I’m coming to the conclusion that the best way to truly have a positive impact in life is to stay small. That doesn’t mean not pushing yourself to achieve—far from it! Stretch, grow, achieve, contribute, shine, make a significant positive impact on the area you are occupying. But, overall, small is key. Keep the personal connections. Know the faces and the real-life situations attached to them. Be aware. Be informed.
I’m certainly not saying I have this thing figured out. After all, doesn’t it seem like every good solution is different depending upon the situation being addressed? There is no simple, across-the-board answer (apart from the Lord, who seems to propose all sorts of unusual actions and angles depending on the circumstances) and you have no way of figuring out a good solution if you are isolated from the problem. You have to be closely connected to the issues at hand. I think that is why so many big organizations with good intentions fail. People go in with the mentality, “this is such a big problem, we need to set up a big solution.” Yes, the problems are sizable and pervasive. Yet, as soon as a large organization is established, distance divides, corruption sneaks in, people are no longer on the same page, the established system is abused, people get discouraged, and even more problematic issues arise. The solution often ends up contributing to the problem.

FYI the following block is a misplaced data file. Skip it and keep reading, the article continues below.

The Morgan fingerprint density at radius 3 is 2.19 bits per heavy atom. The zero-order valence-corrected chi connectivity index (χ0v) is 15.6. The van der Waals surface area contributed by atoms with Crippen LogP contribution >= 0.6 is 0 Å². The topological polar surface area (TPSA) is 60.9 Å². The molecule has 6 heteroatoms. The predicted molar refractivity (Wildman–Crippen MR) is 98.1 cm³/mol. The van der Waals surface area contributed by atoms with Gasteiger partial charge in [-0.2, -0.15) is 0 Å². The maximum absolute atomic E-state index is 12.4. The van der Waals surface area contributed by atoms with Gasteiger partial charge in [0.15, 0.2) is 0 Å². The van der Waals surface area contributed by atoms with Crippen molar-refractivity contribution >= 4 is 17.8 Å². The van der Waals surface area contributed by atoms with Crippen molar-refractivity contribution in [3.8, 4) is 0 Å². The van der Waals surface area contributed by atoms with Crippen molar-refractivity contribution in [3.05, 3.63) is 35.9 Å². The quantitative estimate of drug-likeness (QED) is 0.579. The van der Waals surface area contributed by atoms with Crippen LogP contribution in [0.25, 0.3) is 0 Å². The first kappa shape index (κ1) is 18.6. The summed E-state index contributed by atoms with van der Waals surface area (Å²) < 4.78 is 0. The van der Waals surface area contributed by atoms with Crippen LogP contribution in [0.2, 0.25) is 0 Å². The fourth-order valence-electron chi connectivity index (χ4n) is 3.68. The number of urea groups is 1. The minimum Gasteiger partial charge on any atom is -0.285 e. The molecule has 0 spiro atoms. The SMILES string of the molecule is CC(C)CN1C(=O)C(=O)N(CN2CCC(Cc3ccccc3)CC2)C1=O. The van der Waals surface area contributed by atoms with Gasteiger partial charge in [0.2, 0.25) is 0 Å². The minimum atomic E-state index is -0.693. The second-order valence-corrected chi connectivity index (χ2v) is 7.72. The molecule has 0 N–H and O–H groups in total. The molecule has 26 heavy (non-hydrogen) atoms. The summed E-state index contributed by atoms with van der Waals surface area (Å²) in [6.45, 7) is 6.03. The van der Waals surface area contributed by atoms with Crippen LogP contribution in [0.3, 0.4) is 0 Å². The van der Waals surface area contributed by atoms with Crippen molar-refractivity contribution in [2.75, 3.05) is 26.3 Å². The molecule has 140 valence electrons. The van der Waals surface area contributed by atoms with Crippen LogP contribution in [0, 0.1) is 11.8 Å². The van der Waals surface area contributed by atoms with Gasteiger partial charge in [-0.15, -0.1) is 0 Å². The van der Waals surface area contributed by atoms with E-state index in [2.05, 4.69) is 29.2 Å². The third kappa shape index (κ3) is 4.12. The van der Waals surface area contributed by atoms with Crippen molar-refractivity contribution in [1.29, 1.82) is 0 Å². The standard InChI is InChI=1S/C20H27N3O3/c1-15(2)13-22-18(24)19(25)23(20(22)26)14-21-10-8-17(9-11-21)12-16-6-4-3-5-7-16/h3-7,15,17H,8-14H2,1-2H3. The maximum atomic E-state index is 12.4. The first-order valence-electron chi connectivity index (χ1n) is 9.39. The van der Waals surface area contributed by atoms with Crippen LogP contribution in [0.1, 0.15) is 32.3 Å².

We don’t need a few people doing big things. We need lots of people doing small things. People of all ages need real-life, personalized, day-to-day, life-sized examples of how to live, act, love, and age. We need those examples built into our daily lives. People need wisdom, stability, guidelines, and life reference points or we get swallowed up by destructive, debilitating overarching perspectives proposed by media simply because they bring in the big bucks, not because they are true, good, or functional.
The little things in life are more powerful than we think. They are the movements that truly mold this world.
(Originally posted on my old blog, Interim Art, in May 2013)